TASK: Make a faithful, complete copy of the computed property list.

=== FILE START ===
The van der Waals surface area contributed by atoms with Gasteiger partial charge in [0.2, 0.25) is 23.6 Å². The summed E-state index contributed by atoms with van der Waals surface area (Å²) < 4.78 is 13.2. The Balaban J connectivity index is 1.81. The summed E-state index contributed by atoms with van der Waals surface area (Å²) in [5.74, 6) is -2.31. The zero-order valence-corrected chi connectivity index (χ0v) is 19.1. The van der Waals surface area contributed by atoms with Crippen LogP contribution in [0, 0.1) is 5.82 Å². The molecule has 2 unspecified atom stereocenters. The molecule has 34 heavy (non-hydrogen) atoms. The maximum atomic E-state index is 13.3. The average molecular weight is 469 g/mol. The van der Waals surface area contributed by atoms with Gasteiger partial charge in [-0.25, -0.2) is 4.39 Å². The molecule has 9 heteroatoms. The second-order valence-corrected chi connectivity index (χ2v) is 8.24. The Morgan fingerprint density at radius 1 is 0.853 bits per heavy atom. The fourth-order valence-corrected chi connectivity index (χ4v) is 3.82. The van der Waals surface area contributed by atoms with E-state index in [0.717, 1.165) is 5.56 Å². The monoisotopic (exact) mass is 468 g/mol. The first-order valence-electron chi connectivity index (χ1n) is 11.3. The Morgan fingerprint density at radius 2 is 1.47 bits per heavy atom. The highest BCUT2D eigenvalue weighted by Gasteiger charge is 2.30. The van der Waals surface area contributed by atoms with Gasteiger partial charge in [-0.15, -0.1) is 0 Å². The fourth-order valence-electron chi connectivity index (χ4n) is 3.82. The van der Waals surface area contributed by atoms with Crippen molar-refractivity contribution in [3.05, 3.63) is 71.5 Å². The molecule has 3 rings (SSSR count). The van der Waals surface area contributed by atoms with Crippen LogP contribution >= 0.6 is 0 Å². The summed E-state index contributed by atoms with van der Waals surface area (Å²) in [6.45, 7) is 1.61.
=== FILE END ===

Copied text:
The van der Waals surface area contributed by atoms with Gasteiger partial charge in [0.2, 0.25) is 23.6 Å². The summed E-state index contributed by atoms with van der Waals surface area (Å²) < 4.78 is 13.2. The Balaban J connectivity index is 1.81. The summed E-state index contributed by atoms with van der Waals surface area (Å²) in [5.74, 6) is -2.31. The zero-order valence-corrected chi connectivity index (χ0v) is 19.1. The van der Waals surface area contributed by atoms with Crippen LogP contribution in [0, 0.1) is 5.82 Å². The molecule has 2 unspecified atom stereocenters. The molecule has 34 heavy (non-hydrogen) atoms. The maximum atomic E-state index is 13.3. The average molecular weight is 469 g/mol. The van der Waals surface area contributed by atoms with Gasteiger partial charge in [-0.25, -0.2) is 4.39 Å². The molecule has 9 heteroatoms. The second-order valence-corrected chi connectivity index (χ2v) is 8.24. The Morgan fingerprint density at radius 1 is 0.853 bits per heavy atom. The fourth-order valence-corrected chi connectivity index (χ4v) is 3.82. The van der Waals surface area contributed by atoms with E-state index in [0.717, 1.165) is 5.56 Å². The monoisotopic (exact) mass is 468 g/mol. The first-order valence-electron chi connectivity index (χ1n) is 11.3. The Morgan fingerprint density at radius 2 is 1.47 bits per heavy atom. The highest BCUT2D eigenvalue weighted by Gasteiger charge is 2.30. The van der Waals surface area contributed by atoms with Gasteiger partial charge in [-0.15, -0.1) is 0 Å². The fourth-order valence-electron chi connectivity index (χ4n) is 3.82. The van der Waals surface area contributed by atoms with Crippen molar-refractivity contribution in [3.05, 3.63) is 71.5 Å². The molecule has 3 rings (SSSR count). The van der Waals surface area contributed by atoms with Crippen LogP contribution >= 0.6 is 0 Å². The summed E-state index contributed by atoms with van der Waals surface area (Å²) in [6.45, 7) is 1.61.